Kazakhstan Passes Restrictive Religion Law

Discussion in 'International Politics' started by pmaitra, Oct 14, 2011.

  1. pmaitra

    pmaitra Moderator Moderator

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    Thursday, Oct. 13, 2011
    Kazakhstan Passes Restrictive Religion Law

    By AP / PETER LEONARD
    (ALMATY, Kazakhstan) — Kazakhstan's president on Thursday approved a bill tightening registration rules for religious groups that has been described by critics as a blow to freedom of belief in the ex-Soviet nation.

    Supporters of the bill signed into law by Nursultan Nazarbayev say it will help combat religious extremism, an issue that has come to the fore after a series of Islamist-linked attacks in the west of the country over the summer.(See photos of Islamic Kazakhstan.)

    The law will require existing religious organizations in the mainly Muslim nation to dissolve and register again through a procedure that is all but guaranteed to exclude smaller groups, including minority Christian communities. It will also impose a ban on prayer in the workplace.

    Passage of the bill marks a reversal of Nazarbayev's earlier attempts to cast Kazakhstan as a land of religious tolerance.(See TIME's specials on religion.)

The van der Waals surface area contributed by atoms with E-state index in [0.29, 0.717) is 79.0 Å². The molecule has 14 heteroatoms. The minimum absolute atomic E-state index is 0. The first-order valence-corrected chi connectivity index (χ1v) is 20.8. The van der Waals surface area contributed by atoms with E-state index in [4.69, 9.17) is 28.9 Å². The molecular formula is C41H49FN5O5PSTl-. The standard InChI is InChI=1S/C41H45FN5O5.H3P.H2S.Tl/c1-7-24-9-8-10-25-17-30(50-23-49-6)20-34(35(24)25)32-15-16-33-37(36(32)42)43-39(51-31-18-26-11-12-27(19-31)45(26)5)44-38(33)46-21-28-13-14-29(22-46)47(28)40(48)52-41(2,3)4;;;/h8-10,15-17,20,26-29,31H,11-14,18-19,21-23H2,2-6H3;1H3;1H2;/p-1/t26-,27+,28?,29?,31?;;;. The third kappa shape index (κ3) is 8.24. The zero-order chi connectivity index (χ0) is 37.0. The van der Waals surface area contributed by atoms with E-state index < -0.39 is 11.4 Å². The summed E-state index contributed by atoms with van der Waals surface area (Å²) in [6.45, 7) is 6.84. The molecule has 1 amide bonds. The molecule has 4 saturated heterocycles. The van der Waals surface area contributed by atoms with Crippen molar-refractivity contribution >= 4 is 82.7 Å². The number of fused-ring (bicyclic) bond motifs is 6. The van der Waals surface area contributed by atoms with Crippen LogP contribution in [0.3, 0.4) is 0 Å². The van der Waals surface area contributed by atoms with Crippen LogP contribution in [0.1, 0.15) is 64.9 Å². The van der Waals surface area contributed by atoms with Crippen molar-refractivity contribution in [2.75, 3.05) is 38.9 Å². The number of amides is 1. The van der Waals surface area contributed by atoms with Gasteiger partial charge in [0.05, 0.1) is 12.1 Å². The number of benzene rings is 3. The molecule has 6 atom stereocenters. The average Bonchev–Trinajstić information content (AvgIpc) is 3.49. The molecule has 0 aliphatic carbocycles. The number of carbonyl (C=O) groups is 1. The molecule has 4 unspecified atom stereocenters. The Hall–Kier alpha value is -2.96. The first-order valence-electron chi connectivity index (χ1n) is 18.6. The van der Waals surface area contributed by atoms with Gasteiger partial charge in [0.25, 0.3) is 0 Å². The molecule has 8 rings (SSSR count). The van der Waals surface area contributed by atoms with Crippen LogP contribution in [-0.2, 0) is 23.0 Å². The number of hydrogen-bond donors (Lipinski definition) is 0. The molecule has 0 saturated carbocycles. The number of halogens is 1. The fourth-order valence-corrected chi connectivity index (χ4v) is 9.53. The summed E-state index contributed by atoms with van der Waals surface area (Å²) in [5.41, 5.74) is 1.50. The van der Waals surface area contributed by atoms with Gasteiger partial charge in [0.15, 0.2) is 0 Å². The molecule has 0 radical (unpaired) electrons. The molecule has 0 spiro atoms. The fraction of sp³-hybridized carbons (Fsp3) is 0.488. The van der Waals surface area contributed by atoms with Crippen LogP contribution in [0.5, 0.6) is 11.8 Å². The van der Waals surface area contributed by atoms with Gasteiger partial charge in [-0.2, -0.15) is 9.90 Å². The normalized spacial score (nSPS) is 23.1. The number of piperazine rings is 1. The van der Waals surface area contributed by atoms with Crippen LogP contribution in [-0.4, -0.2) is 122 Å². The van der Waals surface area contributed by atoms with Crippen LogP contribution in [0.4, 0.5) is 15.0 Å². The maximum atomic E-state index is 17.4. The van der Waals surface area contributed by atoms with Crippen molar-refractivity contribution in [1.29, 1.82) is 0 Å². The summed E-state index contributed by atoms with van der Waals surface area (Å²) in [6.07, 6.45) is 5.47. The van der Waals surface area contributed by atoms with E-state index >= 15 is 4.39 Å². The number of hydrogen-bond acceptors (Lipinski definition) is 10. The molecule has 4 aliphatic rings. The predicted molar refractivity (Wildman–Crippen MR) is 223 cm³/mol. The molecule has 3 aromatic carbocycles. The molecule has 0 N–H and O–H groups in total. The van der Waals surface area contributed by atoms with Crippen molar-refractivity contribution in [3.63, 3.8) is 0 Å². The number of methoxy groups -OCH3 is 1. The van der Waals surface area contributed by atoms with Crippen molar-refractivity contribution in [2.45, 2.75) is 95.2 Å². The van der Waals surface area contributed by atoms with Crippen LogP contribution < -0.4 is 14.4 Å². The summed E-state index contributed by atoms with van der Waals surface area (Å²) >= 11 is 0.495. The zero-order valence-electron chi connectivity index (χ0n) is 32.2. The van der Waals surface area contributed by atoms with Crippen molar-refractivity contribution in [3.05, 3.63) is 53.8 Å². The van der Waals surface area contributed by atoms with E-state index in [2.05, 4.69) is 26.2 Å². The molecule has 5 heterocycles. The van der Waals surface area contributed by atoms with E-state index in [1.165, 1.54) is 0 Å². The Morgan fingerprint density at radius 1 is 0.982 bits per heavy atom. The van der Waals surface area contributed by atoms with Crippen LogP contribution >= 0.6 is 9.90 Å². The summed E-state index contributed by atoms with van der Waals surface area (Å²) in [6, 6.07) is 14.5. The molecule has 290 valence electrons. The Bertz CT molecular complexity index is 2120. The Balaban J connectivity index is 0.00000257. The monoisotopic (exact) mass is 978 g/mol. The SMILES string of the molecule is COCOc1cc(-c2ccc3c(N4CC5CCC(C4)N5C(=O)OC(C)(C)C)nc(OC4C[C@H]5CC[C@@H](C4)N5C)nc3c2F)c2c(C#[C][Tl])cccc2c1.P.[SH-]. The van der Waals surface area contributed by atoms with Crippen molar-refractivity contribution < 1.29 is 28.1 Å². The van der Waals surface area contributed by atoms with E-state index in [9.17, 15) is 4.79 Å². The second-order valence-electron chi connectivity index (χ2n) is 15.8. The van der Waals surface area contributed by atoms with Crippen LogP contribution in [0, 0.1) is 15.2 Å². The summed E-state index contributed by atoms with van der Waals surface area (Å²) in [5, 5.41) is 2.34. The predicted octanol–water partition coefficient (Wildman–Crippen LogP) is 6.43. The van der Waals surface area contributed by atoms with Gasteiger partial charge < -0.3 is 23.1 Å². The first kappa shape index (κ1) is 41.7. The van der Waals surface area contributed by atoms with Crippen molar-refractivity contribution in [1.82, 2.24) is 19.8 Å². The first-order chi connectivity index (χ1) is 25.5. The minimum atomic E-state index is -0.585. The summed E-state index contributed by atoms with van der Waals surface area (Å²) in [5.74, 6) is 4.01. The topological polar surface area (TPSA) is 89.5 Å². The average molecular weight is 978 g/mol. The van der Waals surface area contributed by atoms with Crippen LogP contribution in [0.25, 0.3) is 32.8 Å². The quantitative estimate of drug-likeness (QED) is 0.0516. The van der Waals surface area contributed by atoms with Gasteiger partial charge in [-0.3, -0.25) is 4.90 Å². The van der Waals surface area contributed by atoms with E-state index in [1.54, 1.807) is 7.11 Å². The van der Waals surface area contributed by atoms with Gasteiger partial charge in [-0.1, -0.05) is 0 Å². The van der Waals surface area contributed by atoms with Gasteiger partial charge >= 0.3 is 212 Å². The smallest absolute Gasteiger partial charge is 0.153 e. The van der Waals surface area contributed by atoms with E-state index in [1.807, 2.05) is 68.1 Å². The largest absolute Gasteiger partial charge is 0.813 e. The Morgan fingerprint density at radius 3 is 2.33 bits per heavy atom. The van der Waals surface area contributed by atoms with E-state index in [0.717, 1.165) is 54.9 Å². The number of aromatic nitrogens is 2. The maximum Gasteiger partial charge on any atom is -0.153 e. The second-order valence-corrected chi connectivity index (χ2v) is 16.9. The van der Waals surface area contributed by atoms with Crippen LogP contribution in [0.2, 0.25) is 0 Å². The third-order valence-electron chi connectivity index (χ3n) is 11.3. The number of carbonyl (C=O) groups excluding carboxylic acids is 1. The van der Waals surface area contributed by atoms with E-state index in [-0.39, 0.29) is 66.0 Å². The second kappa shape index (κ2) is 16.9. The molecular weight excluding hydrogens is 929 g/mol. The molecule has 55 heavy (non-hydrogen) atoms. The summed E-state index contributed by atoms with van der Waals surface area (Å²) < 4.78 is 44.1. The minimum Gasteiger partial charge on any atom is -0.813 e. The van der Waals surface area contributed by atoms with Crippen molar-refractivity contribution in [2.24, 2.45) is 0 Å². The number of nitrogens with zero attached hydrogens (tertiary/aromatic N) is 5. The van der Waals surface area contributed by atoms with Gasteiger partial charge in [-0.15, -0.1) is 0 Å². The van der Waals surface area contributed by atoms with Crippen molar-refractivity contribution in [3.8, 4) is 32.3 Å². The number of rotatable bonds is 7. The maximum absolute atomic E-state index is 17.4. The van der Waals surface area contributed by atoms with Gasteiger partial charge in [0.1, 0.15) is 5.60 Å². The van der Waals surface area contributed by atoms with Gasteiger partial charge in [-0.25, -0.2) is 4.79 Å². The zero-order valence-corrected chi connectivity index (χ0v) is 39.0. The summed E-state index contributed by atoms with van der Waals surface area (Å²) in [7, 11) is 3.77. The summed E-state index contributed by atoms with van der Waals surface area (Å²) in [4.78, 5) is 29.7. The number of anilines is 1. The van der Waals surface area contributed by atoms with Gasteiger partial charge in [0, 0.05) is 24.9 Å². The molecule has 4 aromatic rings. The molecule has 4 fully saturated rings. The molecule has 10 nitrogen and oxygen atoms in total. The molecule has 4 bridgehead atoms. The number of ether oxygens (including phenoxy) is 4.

To register locally, a faith group must now be able to provide evidence of 50 members. To register at a regional level, requires 500 members. The most complicated procedure will be registering nationwide, which requires a group to have 5,000 members across the country's regions.

    "Several minority religious groups do not have the required number of members and would be prohibited from continuing their activities and subject to fines if they disobey," the Washington-based democracy watchdog Freedom House said in a statement last month.

    Felix Corley, editor of Forum 18, a Norwegian-based religious freedom advocacy group, said a second separate law also signed Thursday amends legislation on religion to broaden the range of offenses subject to punitive action.

    "These two new laws ... undermine everyone's freedom of religion or belief and, as local human rights defenders have pointed out, are part of a wider picture of increasing governmental controls on society," Corley told The Associated Press.